For centuries, people have immigrated to the U.S. And for centuries, immigration is a topic that has divided the country. What is considered the first general law addressing immigrants was passed in 1882. It imposed a tax on non-citizens entering American ports and restricted certain people from crossing the country’s borders, such as criminals and the mentally ill. Prior to 1882, two laws were passed aimed at Asians (one singularly at Chinese). These first laws laid the foundation for the regulations on immigration that the U.S. now debates on a daily basis in televised newsrooms, the newspaper, social media, in living rooms, and more.
A selection of photographs reflecting immigrants’ perspectives on their new, often hostile, and unfamiliar country –– the U.S. –– is currently on view at the George Eastman Museum. Displayed in the History of Photography Gallery, the exhibition is a chronological exploration of photographs created by immigrants to the U.S., many of whom became naturalized citizens.
Curated by Meghan L. Jordan, curatorial assistant, with Jamie M. Allen, Stephen B. and Janice G. Ashley Associate Curator, the installation highlights the pictorial vision and insight brought to America by newcomers.
Pulled from the museum’s private collection, the exhibition features photographs by Napoleon Sarony (American, b. Canada, 1821-1896) and José Maria Mora (American, b. Cuba, 1849-1926), competitive contemporaries who dedicated their careers to making portraits of notable Americans. A forerunner to the paparazzi, Sarony became internationally renowned for his celebrity portraits of personalities including Oscar Wilde, Samuel Clemens (Mark Twain) and stage actor Sarah Bernhardt. Around 1875, Mora captured the soldier and showman “Buffalo Bill” Cody in his New York City studio. Alexander Gardner (American, b. Scotland, 1821-1882), who photographed the American Civil War and Abraham Lincoln, is perhaps the most well known artist in the exhibition.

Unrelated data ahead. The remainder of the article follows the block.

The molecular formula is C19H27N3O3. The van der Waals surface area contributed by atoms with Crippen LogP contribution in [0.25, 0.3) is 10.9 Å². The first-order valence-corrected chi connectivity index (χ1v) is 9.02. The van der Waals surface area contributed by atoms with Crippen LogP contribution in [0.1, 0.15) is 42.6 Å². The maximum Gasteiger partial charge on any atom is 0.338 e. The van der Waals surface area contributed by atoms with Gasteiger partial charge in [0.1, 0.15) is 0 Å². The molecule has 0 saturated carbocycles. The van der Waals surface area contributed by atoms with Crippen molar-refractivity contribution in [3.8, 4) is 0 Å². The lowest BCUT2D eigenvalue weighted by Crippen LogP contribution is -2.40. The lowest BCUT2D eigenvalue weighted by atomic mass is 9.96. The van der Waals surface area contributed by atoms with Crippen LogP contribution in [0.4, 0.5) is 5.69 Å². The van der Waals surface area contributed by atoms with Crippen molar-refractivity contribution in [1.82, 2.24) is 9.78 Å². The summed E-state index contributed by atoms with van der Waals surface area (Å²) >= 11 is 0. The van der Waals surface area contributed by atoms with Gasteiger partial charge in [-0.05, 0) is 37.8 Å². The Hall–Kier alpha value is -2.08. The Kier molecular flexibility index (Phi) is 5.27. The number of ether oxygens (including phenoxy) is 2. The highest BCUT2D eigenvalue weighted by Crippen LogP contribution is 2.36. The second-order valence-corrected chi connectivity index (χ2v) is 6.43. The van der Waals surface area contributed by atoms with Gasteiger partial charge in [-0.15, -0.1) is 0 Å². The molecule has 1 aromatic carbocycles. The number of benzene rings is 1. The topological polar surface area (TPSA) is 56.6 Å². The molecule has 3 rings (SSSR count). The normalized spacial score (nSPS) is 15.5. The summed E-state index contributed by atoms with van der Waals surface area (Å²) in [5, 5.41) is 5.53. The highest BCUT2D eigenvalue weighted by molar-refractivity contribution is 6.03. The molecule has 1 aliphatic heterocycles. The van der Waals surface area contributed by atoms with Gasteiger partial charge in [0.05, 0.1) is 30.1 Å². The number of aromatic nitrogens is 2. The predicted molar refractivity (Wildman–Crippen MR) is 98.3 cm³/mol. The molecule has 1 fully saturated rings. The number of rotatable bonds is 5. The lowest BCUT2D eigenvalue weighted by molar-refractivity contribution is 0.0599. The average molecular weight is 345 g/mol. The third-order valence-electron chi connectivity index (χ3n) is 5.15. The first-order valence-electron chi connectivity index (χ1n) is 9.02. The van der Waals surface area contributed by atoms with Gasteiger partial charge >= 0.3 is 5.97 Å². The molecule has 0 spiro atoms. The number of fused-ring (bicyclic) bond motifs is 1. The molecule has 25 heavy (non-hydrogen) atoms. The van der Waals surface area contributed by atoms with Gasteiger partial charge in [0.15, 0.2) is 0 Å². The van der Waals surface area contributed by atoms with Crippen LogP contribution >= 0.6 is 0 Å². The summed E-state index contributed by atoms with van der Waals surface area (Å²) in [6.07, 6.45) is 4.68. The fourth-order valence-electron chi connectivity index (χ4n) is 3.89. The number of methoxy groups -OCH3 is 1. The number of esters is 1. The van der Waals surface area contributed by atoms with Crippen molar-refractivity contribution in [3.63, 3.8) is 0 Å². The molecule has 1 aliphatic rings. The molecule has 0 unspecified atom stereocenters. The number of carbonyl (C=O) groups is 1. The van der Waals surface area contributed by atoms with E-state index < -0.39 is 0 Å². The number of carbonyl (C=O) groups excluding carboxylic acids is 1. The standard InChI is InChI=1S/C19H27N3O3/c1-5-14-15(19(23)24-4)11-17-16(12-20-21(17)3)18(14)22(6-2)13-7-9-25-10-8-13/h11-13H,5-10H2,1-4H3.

Arnold Genthe (American, b. Germany, 1869-1942) recorded the chaotic aftermath of the 1906 San Francisco earthquake, while Andreas Feininger (American, b. France, 1906-1999) photographed the bright lights of Times Square in the 1940s.
Marion Palfi (American, b. Germany, 1907-1978) was a social documentary photographer whose work centered around equity, opportunity and justice for all. In her photo book There is No More Time: An American Tragedy, Palfi documented racism and segregation in Irwinton, Georgia. While making the images for the book, she photographed the widow of Caleb Hill, the victim of the first reported lynching of 1949. The haunting portrait, which is included in the exhibition, is black and white and uses hard light to accentuate the mournful face of Mrs. Hill.
Binh Danh (Vietnamese-American, b. 1977) turns his lens on the region of the world from which he emigrated and uses photography to investigate his Vietnamese heritage and collective memories of war, specifically in Vietnam and Cambodia.
– Sarah Stacke
“A History of Photography“
George Eastman Museum
Through April 19, 2020